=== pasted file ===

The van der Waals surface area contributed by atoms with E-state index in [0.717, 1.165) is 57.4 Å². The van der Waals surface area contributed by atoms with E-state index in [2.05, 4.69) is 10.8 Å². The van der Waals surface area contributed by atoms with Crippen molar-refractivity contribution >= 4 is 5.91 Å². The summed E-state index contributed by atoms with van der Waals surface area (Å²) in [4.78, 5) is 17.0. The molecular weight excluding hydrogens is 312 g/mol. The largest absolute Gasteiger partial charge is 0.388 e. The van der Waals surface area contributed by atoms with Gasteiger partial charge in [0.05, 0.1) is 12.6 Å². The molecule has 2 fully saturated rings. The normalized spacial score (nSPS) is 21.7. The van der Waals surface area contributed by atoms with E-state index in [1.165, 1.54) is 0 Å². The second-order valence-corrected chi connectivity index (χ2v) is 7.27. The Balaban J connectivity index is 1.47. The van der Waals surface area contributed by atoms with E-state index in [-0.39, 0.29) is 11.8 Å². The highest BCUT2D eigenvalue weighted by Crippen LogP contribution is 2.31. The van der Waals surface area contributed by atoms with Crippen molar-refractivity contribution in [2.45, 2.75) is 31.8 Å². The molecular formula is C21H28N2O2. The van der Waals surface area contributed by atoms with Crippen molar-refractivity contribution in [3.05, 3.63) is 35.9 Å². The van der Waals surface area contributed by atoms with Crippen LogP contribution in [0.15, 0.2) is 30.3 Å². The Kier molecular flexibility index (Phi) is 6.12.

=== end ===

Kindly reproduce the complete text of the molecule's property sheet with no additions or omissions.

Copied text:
The van der Waals surface area contributed by atoms with E-state index in [0.717, 1.165) is 57.4 Å². The van der Waals surface area contributed by atoms with E-state index in [2.05, 4.69) is 10.8 Å². The van der Waals surface area contributed by atoms with Crippen molar-refractivity contribution >= 4 is 5.91 Å². The summed E-state index contributed by atoms with van der Waals surface area (Å²) in [4.78, 5) is 17.0. The molecular weight excluding hydrogens is 312 g/mol. The largest absolute Gasteiger partial charge is 0.388 e. The van der Waals surface area contributed by atoms with Gasteiger partial charge in [0.05, 0.1) is 12.6 Å². The molecule has 2 fully saturated rings. The normalized spacial score (nSPS) is 21.7. The van der Waals surface area contributed by atoms with E-state index in [1.165, 1.54) is 0 Å². The second-order valence-corrected chi connectivity index (χ2v) is 7.27. The Balaban J connectivity index is 1.47. The van der Waals surface area contributed by atoms with E-state index in [-0.39, 0.29) is 11.8 Å². The highest BCUT2D eigenvalue weighted by Crippen LogP contribution is 2.31. The van der Waals surface area contributed by atoms with Crippen molar-refractivity contribution in [2.45, 2.75) is 31.8 Å². The molecular formula is C21H28N2O2. The van der Waals surface area contributed by atoms with Crippen molar-refractivity contribution in [3.05, 3.63) is 35.9 Å². The van der Waals surface area contributed by atoms with Crippen LogP contribution in [0.15, 0.2) is 30.3 Å². The Kier molecular flexibility index (Phi) is 6.12.